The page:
"Ah, Bangka," sighed several customers who caught sight of this kwetiau kuah ikan tenggiri, the distinctive flat noodles in particular. My bowl was prepared by a new vendor at this long-running bazaar: Makanan Bangka, named for the proprietor's previous home, an island east of Sumatra. Those wistful customers may also have been reminiscing about Bangka's idyllic beaches, but my thoughts were single-minded: Ah, fish-sauce noodles in the morning. Also shown from this vendor's table: a snack mix of tempeh, peanuts, and tiny fish, and chile-decorated risoles, or croquettes. I didn't ask about the filling, but more fish would be a good bet.
If there's one qualm I have about this bazaar, it's the heat. Not the spicy heat of peppers in a made-to-order gado-gado (three chiles is plenty), and not the fire licking at skewers of satay soon to be dressed with homemade peanut sauce. A sweltering heat rises from the mosque's small parking lot, where the bazaar is held periodically during the warmer months, and tented canopies offer only just so much shade. A wise plan of action is to arrive in the relative cool of the morning, say, around 11:00; as at many similar events, a timely arrival also enables you to enjoy the widest and freshest selection of food. See much more, from many years of the bazaar, in my slideshow.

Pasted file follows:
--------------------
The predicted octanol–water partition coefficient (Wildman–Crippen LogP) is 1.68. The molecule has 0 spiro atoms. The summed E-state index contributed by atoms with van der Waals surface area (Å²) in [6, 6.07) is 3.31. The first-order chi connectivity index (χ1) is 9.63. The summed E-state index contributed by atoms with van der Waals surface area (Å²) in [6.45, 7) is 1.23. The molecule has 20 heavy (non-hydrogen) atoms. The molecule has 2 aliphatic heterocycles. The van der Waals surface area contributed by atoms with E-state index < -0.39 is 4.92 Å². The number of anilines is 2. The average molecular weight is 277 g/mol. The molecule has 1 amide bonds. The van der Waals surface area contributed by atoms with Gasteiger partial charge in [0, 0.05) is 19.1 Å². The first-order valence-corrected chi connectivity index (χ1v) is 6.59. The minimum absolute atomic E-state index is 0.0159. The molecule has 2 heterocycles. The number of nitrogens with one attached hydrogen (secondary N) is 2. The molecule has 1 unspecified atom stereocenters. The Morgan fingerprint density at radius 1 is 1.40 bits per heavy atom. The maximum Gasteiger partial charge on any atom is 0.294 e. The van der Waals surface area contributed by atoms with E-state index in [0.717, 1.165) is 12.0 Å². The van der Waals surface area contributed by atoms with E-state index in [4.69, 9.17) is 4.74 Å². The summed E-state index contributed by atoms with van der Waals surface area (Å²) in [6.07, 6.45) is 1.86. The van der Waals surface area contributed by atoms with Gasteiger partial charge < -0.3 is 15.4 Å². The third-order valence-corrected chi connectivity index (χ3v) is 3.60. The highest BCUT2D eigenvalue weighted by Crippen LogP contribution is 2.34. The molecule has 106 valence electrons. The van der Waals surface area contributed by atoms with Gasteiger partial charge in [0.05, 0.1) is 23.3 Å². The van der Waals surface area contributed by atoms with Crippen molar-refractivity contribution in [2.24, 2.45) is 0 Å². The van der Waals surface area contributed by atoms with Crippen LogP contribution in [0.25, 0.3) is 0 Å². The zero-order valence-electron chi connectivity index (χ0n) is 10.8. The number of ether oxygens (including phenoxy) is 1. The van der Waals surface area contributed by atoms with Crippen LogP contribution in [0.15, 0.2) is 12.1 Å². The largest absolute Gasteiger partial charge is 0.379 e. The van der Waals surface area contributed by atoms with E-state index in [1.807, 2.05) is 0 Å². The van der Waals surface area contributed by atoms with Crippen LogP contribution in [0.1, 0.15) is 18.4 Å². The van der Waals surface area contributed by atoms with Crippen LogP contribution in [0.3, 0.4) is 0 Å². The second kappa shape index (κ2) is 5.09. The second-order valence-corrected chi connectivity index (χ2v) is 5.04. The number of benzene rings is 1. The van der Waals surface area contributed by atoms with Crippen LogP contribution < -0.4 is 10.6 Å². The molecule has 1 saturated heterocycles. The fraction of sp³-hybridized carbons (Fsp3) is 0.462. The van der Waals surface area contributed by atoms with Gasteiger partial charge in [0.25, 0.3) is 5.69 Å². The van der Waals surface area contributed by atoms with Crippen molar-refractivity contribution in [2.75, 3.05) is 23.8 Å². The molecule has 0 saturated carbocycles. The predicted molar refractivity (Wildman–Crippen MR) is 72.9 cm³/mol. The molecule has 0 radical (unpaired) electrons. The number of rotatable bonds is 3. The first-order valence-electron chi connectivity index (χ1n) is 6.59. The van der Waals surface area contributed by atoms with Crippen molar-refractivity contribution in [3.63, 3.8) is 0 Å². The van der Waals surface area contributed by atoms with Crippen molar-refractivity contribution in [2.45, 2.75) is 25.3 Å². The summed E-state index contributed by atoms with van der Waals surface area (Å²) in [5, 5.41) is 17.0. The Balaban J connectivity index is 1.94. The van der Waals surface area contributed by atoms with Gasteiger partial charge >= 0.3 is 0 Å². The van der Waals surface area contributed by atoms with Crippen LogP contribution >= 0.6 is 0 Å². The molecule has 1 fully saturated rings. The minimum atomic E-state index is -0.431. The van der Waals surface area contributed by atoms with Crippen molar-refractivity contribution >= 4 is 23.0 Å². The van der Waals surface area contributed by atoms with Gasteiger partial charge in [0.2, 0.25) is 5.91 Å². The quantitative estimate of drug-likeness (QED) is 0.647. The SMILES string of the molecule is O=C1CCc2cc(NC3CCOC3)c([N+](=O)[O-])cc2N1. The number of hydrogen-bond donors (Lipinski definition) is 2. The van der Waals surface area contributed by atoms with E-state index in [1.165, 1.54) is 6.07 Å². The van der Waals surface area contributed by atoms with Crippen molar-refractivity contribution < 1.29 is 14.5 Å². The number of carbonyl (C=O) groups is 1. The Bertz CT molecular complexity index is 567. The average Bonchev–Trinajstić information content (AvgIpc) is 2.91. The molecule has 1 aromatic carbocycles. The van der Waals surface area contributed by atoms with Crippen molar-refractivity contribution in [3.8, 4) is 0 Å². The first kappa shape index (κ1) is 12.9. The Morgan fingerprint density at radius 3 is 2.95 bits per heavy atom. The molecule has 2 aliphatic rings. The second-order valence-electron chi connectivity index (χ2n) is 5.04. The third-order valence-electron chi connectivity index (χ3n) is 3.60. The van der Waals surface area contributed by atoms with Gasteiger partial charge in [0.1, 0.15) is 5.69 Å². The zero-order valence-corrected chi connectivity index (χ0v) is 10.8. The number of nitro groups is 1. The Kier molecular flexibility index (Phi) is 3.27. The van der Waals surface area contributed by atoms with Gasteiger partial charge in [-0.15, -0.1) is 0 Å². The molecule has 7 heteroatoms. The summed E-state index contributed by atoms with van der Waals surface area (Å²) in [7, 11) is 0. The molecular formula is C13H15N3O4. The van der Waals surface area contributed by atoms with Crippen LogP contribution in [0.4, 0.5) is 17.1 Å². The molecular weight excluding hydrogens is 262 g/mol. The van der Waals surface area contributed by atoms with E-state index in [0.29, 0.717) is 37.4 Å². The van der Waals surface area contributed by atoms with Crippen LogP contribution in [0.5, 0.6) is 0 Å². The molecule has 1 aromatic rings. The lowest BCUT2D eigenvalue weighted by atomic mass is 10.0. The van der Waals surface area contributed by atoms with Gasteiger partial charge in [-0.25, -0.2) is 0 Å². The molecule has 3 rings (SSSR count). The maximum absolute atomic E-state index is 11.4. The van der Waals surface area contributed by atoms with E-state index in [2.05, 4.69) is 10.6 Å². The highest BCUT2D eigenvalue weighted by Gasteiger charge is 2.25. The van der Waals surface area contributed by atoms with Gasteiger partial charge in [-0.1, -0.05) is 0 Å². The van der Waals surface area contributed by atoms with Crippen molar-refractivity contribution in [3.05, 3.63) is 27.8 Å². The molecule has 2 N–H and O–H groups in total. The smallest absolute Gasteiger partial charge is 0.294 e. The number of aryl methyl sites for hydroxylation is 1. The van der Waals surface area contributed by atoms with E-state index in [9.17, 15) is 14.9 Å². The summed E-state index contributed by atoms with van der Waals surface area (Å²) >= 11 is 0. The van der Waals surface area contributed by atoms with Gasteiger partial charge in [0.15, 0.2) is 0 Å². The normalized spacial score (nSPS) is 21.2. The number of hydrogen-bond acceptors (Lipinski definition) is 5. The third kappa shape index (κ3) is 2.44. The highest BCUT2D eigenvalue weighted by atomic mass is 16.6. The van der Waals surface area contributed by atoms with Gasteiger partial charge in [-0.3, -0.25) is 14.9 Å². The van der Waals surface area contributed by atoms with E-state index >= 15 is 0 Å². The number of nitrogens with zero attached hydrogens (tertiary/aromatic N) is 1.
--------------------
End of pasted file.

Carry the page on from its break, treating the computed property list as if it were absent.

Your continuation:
Indonesian bazaar at Masjid al-Hikmah
48-01 31st Ave. (at 48th St.), Astoria, Queens
Periodically, on a weekend, during the warmer months